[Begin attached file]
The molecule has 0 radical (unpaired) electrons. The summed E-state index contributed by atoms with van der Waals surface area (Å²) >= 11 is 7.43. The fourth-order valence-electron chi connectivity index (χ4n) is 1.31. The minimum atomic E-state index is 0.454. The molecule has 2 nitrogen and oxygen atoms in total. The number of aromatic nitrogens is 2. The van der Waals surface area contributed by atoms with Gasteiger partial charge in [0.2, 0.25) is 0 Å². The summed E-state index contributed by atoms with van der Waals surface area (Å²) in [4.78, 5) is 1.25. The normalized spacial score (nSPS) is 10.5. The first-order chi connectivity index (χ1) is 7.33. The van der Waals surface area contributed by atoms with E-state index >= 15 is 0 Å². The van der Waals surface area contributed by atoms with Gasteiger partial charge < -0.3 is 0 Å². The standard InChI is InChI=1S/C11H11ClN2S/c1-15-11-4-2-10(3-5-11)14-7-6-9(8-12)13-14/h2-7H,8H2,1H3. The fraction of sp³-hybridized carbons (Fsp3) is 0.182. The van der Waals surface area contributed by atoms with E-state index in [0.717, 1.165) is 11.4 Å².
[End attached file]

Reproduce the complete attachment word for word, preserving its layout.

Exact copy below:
The molecule has 0 radical (unpaired) electrons. The summed E-state index contributed by atoms with van der Waals surface area (Å²) >= 11 is 7.43. The fourth-order valence-electron chi connectivity index (χ4n) is 1.31. The minimum atomic E-state index is 0.454. The molecule has 2 nitrogen and oxygen atoms in total. The number of aromatic nitrogens is 2. The van der Waals surface area contributed by atoms with Gasteiger partial charge in [0.2, 0.25) is 0 Å². The summed E-state index contributed by atoms with van der Waals surface area (Å²) in [4.78, 5) is 1.25. The normalized spacial score (nSPS) is 10.5. The first-order chi connectivity index (χ1) is 7.33. The van der Waals surface area contributed by atoms with E-state index >= 15 is 0 Å². The van der Waals surface area contributed by atoms with Gasteiger partial charge < -0.3 is 0 Å². The standard InChI is InChI=1S/C11H11ClN2S/c1-15-11-4-2-10(3-5-11)14-7-6-9(8-12)13-14/h2-7H,8H2,1H3. The fraction of sp³-hybridized carbons (Fsp3) is 0.182. The van der Waals surface area contributed by atoms with E-state index in [0.717, 1.165) is 11.4 Å².